Article | Published:

Long telomeres are preferentially extended during recombination-mediated telomere maintenance

Nature Structural & Molecular Biology volume 18, pages 451456 (2011) | Download Citation

Abstract

Most human somatic cells do not express telomerase. Consequently, with each cell division their telomeres progressively shorten until replicative senescence is induced. Around 15% of human cancers maintain their telomeres using telomerase-independent, recombination-based mechanisms that are collectively termed 'alternative lengthening of telomeres' (ALT). In the yeast Saccharomyces cerevisiae, ALT cells are referred to as 'survivors'. One type of survivor (type II) resembles human ALT cells in that both are defined by the amplification of telomeric repeats. We analyzed recombination-mediated telomere extension events at individual telomeres in telomerase-negative yeast during the formation of type II survivors and found that long telomeres were preferentially extended. Furthermore, senescent cells with long telomeres were more efficient at bypassing senescence by the type II pathway. We speculate that telomere length may be important in determining whether cancer cells use telomerase or ALT to bypass replicative senescence.

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Acknowledgements

We thank K. Bernstein, B. Luke and P. Thorpe for comments on the manuscript. M.C. was supported by a Long-term Fellowship Award from the International Human Frontier Science Program (HFSP) organization and a Terry Fox Foundation Fellowship Award. This work was supported by funds from the US National Institutes of Health (CA009503 and GM008798 to J.C.D.; GM50237 to R.R.).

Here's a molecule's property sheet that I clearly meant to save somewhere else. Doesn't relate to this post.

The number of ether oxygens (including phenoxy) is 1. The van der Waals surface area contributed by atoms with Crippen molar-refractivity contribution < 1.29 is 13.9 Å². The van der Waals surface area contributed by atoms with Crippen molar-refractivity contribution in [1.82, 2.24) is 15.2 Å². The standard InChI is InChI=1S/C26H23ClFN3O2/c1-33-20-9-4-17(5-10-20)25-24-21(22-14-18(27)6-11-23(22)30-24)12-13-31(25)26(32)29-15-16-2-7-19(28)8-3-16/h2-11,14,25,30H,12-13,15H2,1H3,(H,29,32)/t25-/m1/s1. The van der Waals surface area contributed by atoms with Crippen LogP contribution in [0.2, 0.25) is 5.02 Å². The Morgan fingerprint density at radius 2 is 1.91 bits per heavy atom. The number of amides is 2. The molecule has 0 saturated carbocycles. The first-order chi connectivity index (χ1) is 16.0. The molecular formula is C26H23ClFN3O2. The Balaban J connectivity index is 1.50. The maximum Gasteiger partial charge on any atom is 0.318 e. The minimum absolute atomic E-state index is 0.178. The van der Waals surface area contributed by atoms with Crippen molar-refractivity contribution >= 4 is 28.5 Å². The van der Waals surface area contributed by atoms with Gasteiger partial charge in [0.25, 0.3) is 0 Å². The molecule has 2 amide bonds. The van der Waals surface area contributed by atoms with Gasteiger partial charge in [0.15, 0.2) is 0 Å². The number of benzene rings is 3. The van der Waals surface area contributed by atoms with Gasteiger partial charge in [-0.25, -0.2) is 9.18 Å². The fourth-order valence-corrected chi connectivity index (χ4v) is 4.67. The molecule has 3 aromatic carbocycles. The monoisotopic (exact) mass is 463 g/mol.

Author information

Affiliations

  1. Department of Genetics and Development, Columbia University Medical Center, New York, New York, USA.

    • Michael Chang
    •  & Rodney Rothstein
  2. Department of Biological Sciences, Columbia University, New York, New York, USA.

    • John C Dittmar

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Contributions

M.C. designed and carried out the experiments, analyzed the data and wrote the manuscript. J.C.D. did the statistical analysis of the STEX data. R.R. helped to analyze the data and write the manuscript.

Competing interests

The authors declare no competing financial interests.

Corresponding author

Correspondence to Michael Chang.

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DOI

https://doi.org/10.1038/nsmb.2034

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